Oil film simulation of both the initial surface slick as well as deep subsurface plumes resulting from the Deepwater Horizon oil spill. HD video loop, colour with stereo sound, 6:27 mins. exhibited in conjunction with audio from the lawsuit filed against BP by nature under the principle of universal jurisdiction in Quito, Ecuador, 26 November 2010. The installation also includes satellite imagery, Public Lab kite photography, animation, and an  underwater video feed.

Full-length preview copies of this video and its companion audio piece are available upon request.

Earthlings, Fotograf Festival, Czech Republic (2021)

The Belkin Gallery, Vancouver, Canada (2019)

This Must be True, Khoj, Delhi, India (2019)

74 million million million tons, SculptureCenter, Queens, NY, USA (2018)


The Brooklyn Rail

Arte Fuse

A New Exhibit Examines Humanity’s Abuse of Water

Installation view from Spill Morris & Hellen Belkin Art Gallery, UBC Vancouver, 2019.

Installation view from 74 million million million tons, SculptureCenter commission, New York, 2018.

In the initial days of the disaster—before the drilling rig sank into the sea—its image regime was localised at the site of the blowout (although not necessarily the scene of the crime, which was distributed across corporate actors around the globe as the various investigative commissions would eventually expose) and dominated by spectacular shots of the burning rig engulfed by flames and bilious toxic smoke. The kind of dramatic images that demand our immediate attention and which Rob Nixon’s thesis of “slow violence” indicts as standing in the way of ecological justice. When the disastrous object disappeared from view into the murky depths below, its image-making capacities and modes of image-capture began to multiple various forms of technical media and distribution platforms.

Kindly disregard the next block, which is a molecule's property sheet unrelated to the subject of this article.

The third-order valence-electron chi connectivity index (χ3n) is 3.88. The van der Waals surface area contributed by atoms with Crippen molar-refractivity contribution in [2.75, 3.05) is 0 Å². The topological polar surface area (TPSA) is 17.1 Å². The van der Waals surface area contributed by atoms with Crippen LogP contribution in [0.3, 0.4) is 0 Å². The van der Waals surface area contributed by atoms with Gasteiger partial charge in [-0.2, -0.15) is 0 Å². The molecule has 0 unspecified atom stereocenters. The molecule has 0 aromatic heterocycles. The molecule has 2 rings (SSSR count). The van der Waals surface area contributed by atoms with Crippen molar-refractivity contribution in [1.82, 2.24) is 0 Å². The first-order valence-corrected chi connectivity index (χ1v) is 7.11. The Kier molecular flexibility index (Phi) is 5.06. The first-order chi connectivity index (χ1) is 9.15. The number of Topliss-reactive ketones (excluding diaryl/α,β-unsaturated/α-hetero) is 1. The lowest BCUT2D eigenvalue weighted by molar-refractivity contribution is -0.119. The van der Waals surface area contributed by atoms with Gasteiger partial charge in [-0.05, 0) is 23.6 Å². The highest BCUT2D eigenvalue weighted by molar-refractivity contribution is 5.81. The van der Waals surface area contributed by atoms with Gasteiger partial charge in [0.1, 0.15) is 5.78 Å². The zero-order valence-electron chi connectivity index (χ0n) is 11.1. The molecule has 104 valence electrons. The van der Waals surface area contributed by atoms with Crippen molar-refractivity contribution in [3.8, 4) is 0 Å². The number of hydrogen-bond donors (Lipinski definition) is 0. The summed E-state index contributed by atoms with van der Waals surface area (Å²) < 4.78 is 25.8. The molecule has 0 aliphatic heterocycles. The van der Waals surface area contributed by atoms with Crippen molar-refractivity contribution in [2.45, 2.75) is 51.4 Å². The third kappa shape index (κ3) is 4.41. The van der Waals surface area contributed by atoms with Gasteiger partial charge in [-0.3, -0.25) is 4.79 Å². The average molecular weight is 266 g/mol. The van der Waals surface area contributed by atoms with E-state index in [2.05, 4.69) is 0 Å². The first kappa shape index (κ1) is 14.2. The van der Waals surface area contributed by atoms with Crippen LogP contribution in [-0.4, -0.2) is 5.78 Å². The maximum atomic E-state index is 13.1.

Soon our public gaze was suspended between two new media geographies, the real-time underwater cameras that streamed blurry images of gushing crude as it defied all efforts to cap the leak and the Earth observation satellites that transmitted aerial datasets tracking the spill’s expansion across the surface waters of the Gulf. Yet in contrast to these highly technical satellite images, which appeared primarily in scientific contexts and government reports, the underwater cameras returned the accident to the domesticated sphere of online spectatorship allowing us to peer into the proximate and abject space of the accident with the click of a mouse.

Yet this impoverished real-time video-feed was somehow deemed insufficient to BP who decided at a certain point to doctor a scene of their employees monitoring the remote-controlled underwater cameras in their Houston Command Center. In the original photograph three of the video feeds were turned off but in the new version of the image, all video streams are in full operation suggesting comprehensive round-the-clock coverage. This altered image featured prominently on BP’s website and was promoted as evidence of their continued and comprehensive oversight of the accident. By the time the leaking exploratory well was finally capped on 15 July 2010 it had spewed an estimated 4.1 million barrels of crude into the Gulf, permanently damaging its marine biology, destroying coastal wildlife, polluting habitats and shutting down the fishing communities reliant upon the ecological bounty of the Gulf.